podcasting on youtube

Podcasting On YouTube

3 Striking Reasons to use YouTube for Podcasting
02.14.19 | Podcasting | By: Matt Graff

podcasting on youtube

There is a lot of debate going on about whether podcasting on YouTube is beneficial. While not everyone has the resources or time to capture a video of their podcast being recorded for YouTube, and even fewer have time to create native content for YouTube, we’re here today to try and convince you that it’s truly worth the sacrifice. So without further ado, here are three powerful reasons you ought to leverage YouTube to market your podcast.

1. Google LOVES YouTube.

In 2006, Google bought YouTube for $1.65 Billion.  Since then, YouTube has given Google countless reasons to favor it.  On second thought, it’s not countless – it’s in the billions – 100 Billion to be exact.  By some estimates, YouTube is currently worth over $100 Billion! Over the past 12 years, YouTube has grown into a video consumption behemoth.

Anyone with a website, podcast, or blog knows that SEO is important – even if they don’t fully understand what it is.  An entire blog post could be made on how YouTube fits into Google’s SEO (and perhaps we will do so in the near future).  The cliff notes version is this – Google LOVES YouTube. Just do any Google search and chances are you’ll have a couple results, followed by a banner featuring 4-5 YouTube videos.  Google is pushing its users (which is just about everyone on the planet at this point) straight to their YouTube platform.

2. YouTube has a MASSIVE Audience

YouTube is currently sporting 1.8 Billion monthly users, second only to Facebook among all social media platforms.  You thought Instagram was big? They’re at 700 million. Maybe Twitter, with all its celebrity star-power? Try a “measly” 328 million.  To be sure, any of these platforms gives you the opportunity to cast your net for new listeners, but in which of these lakes would you go fishing?  Personally, I’m going to the one with the most fish!

3. YouTube is the Future PRESENT

People of a certain age can vaguely remember when “Google” became a verb.  It’s become a regular part of our vocabulary. When we don’t know something we just Google It!  Now, studies are telling us there is a whole demographic of people whose first move to search out information is to “YouTube It”.

An interesting thing about the average YouTube experience is how similar it is to the average podcast experience.  The journey of a person seeking out content to coming across your channel/podcast, to becoming a subscriber is identical in many ways.  It makes the jump to a YouTube channel a natural next step – many of the same principles are in play.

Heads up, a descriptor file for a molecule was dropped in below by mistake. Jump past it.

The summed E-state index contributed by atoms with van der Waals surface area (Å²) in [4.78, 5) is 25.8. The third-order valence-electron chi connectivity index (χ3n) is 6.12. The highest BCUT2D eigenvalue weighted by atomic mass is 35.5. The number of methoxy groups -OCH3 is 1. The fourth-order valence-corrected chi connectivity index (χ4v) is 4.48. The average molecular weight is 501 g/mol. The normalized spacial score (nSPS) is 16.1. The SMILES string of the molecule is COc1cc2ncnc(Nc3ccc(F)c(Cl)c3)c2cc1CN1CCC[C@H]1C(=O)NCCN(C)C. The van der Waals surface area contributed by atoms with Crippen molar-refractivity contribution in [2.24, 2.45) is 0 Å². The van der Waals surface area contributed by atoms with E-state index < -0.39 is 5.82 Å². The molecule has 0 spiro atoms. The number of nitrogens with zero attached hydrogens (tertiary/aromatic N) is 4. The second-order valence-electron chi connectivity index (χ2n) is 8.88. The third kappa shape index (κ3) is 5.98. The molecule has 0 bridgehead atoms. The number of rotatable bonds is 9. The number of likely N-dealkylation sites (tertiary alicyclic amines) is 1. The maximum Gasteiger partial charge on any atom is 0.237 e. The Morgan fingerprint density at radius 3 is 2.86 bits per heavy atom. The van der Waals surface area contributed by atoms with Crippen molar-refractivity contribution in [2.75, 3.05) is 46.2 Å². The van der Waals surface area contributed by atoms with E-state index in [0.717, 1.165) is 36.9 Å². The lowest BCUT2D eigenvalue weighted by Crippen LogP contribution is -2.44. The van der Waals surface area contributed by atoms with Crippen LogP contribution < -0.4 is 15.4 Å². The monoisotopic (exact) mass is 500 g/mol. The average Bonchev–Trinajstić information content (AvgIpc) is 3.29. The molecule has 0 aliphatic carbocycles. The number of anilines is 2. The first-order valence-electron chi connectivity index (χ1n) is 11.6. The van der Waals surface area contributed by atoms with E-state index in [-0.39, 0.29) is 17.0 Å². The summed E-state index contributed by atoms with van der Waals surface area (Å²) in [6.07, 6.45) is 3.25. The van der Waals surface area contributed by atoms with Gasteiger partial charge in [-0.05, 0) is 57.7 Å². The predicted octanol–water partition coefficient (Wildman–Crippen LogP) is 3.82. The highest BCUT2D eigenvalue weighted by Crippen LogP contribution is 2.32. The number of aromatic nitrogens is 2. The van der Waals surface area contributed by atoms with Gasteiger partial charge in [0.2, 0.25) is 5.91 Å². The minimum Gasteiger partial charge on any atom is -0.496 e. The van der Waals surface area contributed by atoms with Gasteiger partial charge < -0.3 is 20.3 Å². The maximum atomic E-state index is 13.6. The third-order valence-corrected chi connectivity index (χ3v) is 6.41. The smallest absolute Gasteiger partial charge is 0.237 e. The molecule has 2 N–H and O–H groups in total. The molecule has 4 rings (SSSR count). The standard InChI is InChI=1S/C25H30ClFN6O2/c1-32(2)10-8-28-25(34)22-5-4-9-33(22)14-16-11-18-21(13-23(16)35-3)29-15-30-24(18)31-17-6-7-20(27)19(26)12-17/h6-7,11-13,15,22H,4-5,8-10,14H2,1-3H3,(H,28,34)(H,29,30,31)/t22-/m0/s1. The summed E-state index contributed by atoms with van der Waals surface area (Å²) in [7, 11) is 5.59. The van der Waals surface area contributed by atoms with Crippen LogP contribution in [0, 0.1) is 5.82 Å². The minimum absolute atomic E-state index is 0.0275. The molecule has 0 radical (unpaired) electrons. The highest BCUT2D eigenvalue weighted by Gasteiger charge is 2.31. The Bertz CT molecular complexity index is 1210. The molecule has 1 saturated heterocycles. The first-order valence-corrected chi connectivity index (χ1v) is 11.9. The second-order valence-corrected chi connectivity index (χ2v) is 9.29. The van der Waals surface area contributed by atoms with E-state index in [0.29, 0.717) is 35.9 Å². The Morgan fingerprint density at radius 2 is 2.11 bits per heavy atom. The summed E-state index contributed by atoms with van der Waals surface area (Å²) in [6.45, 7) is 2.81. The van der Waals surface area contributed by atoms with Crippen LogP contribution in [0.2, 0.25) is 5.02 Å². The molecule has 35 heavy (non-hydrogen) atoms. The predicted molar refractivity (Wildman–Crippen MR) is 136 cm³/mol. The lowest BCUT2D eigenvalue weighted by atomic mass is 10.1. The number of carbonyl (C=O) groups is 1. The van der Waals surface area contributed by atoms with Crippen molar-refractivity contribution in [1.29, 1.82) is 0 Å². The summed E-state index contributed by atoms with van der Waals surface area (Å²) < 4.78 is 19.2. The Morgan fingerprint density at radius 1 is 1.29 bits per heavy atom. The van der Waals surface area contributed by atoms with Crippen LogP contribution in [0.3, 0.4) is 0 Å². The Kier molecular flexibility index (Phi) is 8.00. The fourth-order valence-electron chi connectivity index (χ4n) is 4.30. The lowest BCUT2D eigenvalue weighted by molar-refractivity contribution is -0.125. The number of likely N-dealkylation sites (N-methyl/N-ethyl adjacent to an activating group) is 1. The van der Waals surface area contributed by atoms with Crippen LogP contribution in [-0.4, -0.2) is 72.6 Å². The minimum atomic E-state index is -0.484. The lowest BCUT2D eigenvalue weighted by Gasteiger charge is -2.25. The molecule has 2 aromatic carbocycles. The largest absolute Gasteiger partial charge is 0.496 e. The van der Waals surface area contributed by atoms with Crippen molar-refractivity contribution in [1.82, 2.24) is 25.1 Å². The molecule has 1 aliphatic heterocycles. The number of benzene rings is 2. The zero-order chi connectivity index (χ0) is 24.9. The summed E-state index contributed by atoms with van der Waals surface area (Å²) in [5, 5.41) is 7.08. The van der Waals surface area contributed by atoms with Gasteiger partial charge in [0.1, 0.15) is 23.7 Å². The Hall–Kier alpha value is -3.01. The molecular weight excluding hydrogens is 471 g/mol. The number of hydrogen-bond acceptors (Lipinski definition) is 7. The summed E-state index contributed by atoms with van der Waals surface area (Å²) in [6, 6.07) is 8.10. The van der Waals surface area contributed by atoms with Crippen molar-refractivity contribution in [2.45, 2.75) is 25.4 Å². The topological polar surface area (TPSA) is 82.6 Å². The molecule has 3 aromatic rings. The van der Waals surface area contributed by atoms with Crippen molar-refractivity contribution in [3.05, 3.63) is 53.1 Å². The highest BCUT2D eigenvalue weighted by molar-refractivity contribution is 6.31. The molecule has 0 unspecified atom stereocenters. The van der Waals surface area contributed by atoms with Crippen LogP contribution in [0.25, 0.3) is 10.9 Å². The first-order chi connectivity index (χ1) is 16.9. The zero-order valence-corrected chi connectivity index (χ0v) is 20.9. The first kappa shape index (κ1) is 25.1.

Now perhaps you’re still hesitant after reading the points above.  Maybe you’re still thinking that there’s plenty of audiences to be gained through purely audio podcasts.  In a sense, you’re right – there are 73 million monthly active podcast listeners – plenty there to be had!  But you should realize YouTube for what it is (and what it will be) – a place where 1.8 Billion people are actively subscribing to, and seeking out, content – a place where Google wants to send people – a place that may very well one day overtake Google’s throne as the #1 search engine.

Imagine if you could go back in time to build a web presence that took advantage of Google SEO before “Google” was a verb – before everyone’s website, podcast, or blog was taking advantage of some form of SEO to call attention to themselves.  YouTube may not that new at this moment, but it is far from reaching its full potential. And for those who are able to see the opportunity and to seize it, the potential is there to grow right alongside it.

Next Steps

Hopefully by now you are convinced of the scope and power of YouTube. So what do you do now? We recommend two things. First, create a YouTube channel and make sure the branding is consistent with the rest of your social media. Second, begin to create some native content for YouTube that provides value to your specific target audience.

We want to make podcasting as easy as possible, from Apple Podcasts to YouTube and beyond, so in the future we will be writing more about the best practices for releasing content on YouTube. Until then, if you want to talk to our team to pick our brains on this idea, we’d love to hear from you. Feel free to check out our site, drop us an email or set up a call with a team member.


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Matt GraffBy: Matt Graff

As a Video Editor at Resonate Recordings, Matt captures and edits video and keeps up with industry standards of best practices on YouTube.  In addition to podcasts, he has directed and edited numerous music videos and worked for the Louisville Bats AAA baseball team. Matt and his family live in Louisville, KY.